Fig. 1
figure 1

Distribution of residual strain (a) [12] and contact force (b) [13] at the joint

Abe performs in [14] Finite Elements Simulations of the respective shape changes on the basis of aluminum and mild steel combinations and verifies this with experimental investigations. The degree of strain hardening and the geometric dimension of the individual areas determine the property profile of the joint as a function of the subsequent load case.

In [15], analyzes Lee pure aluminum joints of the alloys Al5052 and Al6063 with regard to the influence of varying geometrical parameters on the strength and failure behavior of the clinched joints. Analytical relationships of the geometrical dimensions among themselves on the failure behavior are presented. Gibmeier [16] compares under assistance of X-ray and neutron diffraction the difference between expandable and closed dies with respect to the residual stress state.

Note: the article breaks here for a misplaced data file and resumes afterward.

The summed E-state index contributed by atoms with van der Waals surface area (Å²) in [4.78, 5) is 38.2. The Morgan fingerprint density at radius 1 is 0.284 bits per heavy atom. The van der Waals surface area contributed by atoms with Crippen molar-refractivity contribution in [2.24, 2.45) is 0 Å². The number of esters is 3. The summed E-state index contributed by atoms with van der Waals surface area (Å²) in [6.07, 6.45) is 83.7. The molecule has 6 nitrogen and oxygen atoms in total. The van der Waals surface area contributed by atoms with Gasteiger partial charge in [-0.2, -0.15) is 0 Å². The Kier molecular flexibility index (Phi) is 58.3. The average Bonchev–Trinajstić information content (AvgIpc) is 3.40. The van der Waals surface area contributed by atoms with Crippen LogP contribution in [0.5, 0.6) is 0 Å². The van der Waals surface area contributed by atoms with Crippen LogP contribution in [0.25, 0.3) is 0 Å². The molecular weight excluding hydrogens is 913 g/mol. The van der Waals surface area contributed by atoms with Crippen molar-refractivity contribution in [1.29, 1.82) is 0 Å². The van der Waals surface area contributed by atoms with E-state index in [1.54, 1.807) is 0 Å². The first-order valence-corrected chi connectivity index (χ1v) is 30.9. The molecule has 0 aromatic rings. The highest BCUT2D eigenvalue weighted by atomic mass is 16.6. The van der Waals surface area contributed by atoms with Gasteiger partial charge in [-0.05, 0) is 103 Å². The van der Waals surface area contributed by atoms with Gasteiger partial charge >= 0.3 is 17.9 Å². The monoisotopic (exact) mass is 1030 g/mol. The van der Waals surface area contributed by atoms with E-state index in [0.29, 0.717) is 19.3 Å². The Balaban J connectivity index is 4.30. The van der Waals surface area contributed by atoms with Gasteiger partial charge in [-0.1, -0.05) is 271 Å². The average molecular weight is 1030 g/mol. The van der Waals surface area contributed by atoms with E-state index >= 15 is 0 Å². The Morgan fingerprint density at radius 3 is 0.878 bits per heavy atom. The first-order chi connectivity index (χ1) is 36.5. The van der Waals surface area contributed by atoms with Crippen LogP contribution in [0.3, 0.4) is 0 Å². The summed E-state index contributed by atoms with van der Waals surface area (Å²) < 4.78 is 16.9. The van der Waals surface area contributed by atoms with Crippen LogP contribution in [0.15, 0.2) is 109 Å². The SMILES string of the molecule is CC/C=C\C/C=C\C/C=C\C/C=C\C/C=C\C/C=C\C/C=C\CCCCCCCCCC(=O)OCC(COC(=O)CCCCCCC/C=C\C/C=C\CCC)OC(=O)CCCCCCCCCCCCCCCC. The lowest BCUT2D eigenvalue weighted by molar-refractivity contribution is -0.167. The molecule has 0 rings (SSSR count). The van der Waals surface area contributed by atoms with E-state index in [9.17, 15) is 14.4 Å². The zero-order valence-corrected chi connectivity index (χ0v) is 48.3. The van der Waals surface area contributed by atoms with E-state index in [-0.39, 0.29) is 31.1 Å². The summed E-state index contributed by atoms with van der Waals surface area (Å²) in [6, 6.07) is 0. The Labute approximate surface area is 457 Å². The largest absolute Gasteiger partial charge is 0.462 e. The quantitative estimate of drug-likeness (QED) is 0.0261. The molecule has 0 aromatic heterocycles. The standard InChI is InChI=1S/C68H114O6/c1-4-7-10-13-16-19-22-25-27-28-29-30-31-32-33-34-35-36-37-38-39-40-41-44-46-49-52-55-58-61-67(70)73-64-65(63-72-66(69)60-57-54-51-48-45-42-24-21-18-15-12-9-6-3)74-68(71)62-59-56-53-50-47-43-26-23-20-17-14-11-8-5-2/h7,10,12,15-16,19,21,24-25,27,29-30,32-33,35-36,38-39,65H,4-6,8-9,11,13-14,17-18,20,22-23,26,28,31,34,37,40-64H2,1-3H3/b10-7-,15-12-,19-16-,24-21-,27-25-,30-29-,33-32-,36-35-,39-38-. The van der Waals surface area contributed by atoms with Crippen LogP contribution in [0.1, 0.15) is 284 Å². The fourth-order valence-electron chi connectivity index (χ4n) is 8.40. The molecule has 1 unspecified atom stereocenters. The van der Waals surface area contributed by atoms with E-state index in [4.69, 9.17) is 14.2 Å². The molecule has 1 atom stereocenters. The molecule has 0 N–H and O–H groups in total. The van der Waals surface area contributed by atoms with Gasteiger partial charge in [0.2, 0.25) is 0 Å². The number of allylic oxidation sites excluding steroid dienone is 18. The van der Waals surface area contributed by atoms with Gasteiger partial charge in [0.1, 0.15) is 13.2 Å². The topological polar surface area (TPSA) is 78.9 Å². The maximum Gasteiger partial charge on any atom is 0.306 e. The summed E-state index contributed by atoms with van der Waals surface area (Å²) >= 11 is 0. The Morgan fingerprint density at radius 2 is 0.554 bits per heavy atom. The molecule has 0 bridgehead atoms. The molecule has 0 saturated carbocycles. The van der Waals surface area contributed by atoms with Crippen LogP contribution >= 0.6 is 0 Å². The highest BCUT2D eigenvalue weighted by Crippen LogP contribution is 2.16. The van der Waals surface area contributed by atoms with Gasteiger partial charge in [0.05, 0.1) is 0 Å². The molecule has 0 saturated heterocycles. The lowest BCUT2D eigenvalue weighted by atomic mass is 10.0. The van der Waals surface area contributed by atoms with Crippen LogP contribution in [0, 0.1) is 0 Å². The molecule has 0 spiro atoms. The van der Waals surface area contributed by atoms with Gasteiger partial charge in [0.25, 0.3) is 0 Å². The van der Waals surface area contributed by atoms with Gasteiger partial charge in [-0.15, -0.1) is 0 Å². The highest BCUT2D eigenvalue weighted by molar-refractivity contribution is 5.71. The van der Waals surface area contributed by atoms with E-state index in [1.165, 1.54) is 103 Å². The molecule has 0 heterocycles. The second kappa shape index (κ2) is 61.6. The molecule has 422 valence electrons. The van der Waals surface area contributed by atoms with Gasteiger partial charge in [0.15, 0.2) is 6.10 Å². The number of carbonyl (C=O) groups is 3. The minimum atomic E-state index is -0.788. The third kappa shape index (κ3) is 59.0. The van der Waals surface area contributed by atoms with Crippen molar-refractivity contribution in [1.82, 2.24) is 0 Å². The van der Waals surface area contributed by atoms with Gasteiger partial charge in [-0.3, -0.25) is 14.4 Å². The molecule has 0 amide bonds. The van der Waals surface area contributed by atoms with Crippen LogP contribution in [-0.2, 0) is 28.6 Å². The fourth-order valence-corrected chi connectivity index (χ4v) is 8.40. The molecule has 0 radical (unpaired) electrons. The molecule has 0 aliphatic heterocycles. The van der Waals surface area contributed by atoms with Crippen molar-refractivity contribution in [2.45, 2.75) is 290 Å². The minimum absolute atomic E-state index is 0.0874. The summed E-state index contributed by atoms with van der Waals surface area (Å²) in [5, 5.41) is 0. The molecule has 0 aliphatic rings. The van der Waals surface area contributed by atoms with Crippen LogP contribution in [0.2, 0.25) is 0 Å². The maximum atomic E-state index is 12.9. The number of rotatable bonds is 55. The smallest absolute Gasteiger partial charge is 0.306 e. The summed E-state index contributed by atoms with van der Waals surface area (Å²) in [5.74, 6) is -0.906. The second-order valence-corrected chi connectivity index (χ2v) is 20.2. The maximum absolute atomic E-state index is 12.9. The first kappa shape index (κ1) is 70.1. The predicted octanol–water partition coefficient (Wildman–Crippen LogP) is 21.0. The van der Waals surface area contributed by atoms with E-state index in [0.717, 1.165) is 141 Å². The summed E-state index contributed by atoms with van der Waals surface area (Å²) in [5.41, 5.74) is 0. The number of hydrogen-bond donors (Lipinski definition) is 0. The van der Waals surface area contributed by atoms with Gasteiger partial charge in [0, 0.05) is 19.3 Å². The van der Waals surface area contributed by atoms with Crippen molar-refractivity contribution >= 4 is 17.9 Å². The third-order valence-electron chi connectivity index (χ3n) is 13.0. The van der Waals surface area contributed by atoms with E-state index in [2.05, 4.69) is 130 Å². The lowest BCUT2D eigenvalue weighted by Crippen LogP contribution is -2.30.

Depending on the known loads on the joint in the subsequent life cycle, the tool geometries used, the system parameters such as clamping force, the components to be joined and their surface properties, different proportions of the binding mechanisms form-, force- and material-closure are formed. In order to use clinched connections optimally, it is necessary to design the clinched joints according to the respective requirements. Both basic production-related parameters and application-related loads must be considered as influencing variables. In the case of mechanically stressed joints, the primary binding mechanisms are form- and force-closure. Whereas in the case of a joint that is predominantly subject to electrical stress, the binding mechanism of force-closure, extended by a material-closure component, can reduce the electrical resistance and as a consequence the thermal load. Mechanical optimization of the joint is usually based on the adjustment of geometric parameters. When optimizing the joint for electrical applications, the advantages inherent in the process, such as surface enlargement and relative movement of the joining partners, can used specifically to generate metallic and quasi-metallic micro-contacts. This gives the opportunity to design clinched joints on the basis of the necessary or dominant load for the respective application and to exploit the binding mechanisms force-closure and material-closure to improve the joint properties.